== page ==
On September 28, Owen Jones published a Twitter thread analysing a sample of 20,000 tweets from around 5,769 accounts tweeting under the hashtags #notinmyname and #algeriavotes, which opposed calls to boycott the election and were urging people to vote. According to his analysis, the activities of these accounts point to ‘’a clear evidence of a disinformation campaign’’
The thread concluded that at least 8 percent of the accounts encouraging people to vote in the sample were bots.
13/ So yeah, at least 8% of those tweeting for Algerians to go to the elections are probably bots and/or trolls. Stay vigilant. Hopefully @TwitterSafety will suspend them soon. PM if you want the data.
— Marc Owen Jones (@marcowenjones) September 28, 2019
Some accounts have in fact been suspended by Twitter after being reported. Consequently, the suspended users created new accounts afterwards and reached back to their followers.
#Weareallzeghmati is another example of a Twitter hashtag launched by government supporters to reinforce the argument of the existence of anti-protest or pro-Establishment online campaigns in Algeria.
On November 3, the security forces attacked magistrates who went on a national strike protesting against a new reshuffle. Footage of the attack went viral and internet users slammed Minister of Justice Belkacem Zeghmati. The National Syndicate of Magistrates also called on the minister to resign. A few hours later, #weareallzeghmati was trending on Twitter in Algeria, in support of the minister and the judiciary system. The hashtag was spread widely by newly created accounts.
Beyond the matter of being bots or not, there is an important aspect to take into account about the number and manipulation of social media accounts in Algeria. The troll trend is from both sides. People who were willing to vote were often trolled by the pro-Hirak accounts and vice versa. Exchanges are sometimes loaded with insults and profanities, which does not bring a positive added value to any debate.
The presidential election held on December 12 was widely followed and commented in Algeria, even by those who were against the election or believed that the process was rigged. The election took place despite being rejected by the popular movement and mass demonstrations in Algiers and many other cities on election day. Mis/disinformation were also rife, and activists and journalists debunked several fake images and stories including a photoshopped image showing the coach of Algeria’s football team voting in the election, and another image showing an old man being attacked by anti-election protesters to prevent him from casting his vote at a polling station in Lyon, France. The latter was debunked by Fake News DZ which traced back the image to a media report published on July 19 about an Egyptian tourist who was assaulted by Romanian police inside an airplane. A 2017 footage used by the state television alleging showing long queues of voters on election day was also debunked.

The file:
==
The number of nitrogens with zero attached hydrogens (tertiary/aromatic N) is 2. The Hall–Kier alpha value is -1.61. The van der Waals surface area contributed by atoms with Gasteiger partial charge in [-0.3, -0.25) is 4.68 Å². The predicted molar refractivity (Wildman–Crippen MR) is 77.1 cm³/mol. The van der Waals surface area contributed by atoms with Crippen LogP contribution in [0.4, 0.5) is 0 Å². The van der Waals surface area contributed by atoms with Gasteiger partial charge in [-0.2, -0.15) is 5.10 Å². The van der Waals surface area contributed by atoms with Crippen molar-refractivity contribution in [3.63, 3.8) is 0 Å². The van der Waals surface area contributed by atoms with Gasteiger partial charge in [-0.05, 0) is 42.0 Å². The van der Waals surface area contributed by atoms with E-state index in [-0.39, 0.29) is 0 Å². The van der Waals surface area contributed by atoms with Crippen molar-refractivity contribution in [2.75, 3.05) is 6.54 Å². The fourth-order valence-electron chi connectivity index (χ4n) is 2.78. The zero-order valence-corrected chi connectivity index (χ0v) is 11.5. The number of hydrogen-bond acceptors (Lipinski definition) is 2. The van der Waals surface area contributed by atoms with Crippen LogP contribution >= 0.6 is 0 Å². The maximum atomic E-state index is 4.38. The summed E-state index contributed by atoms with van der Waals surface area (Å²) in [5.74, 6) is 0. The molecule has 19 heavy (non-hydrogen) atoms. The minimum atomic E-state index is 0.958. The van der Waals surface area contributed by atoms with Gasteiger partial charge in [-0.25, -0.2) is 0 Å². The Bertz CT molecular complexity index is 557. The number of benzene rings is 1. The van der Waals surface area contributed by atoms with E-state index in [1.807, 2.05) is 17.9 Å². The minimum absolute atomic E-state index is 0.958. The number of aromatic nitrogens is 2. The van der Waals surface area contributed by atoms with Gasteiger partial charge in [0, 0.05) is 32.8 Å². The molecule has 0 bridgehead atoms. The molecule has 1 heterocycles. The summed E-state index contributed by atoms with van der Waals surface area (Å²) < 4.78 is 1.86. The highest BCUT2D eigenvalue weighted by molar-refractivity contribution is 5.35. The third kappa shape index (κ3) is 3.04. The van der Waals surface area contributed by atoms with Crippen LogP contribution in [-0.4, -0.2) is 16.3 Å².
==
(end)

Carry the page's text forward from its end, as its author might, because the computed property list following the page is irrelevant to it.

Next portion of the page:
On December 13, Algeria’s Independent Election Monitoring Authority announced the victory of independent candidate Abdelmadjid Tebboune, a former prime minister and a Bouteflika ally. Tebboune won more than 58 percent of the vote, eliminating the need for a second round.
Although, the election is now over, the future of digital platforms and the battle against disinformation is still blurry, particularly as protests against the ruling elite in Algeria continue to gather momentum.
This article is part of a series of posts examining interference with digital rights through methods such as internet shutdowns and disinformation during key political events in seven African countries: Algeria, Ethiopia, Mozambique, Nigeria, Tunisia, Uganda, and Zimbabwe. The project is funded by the Africa Digital Rights Fund of The Collaboration on International ICT Policy for East and Southern Africa (CIPESA).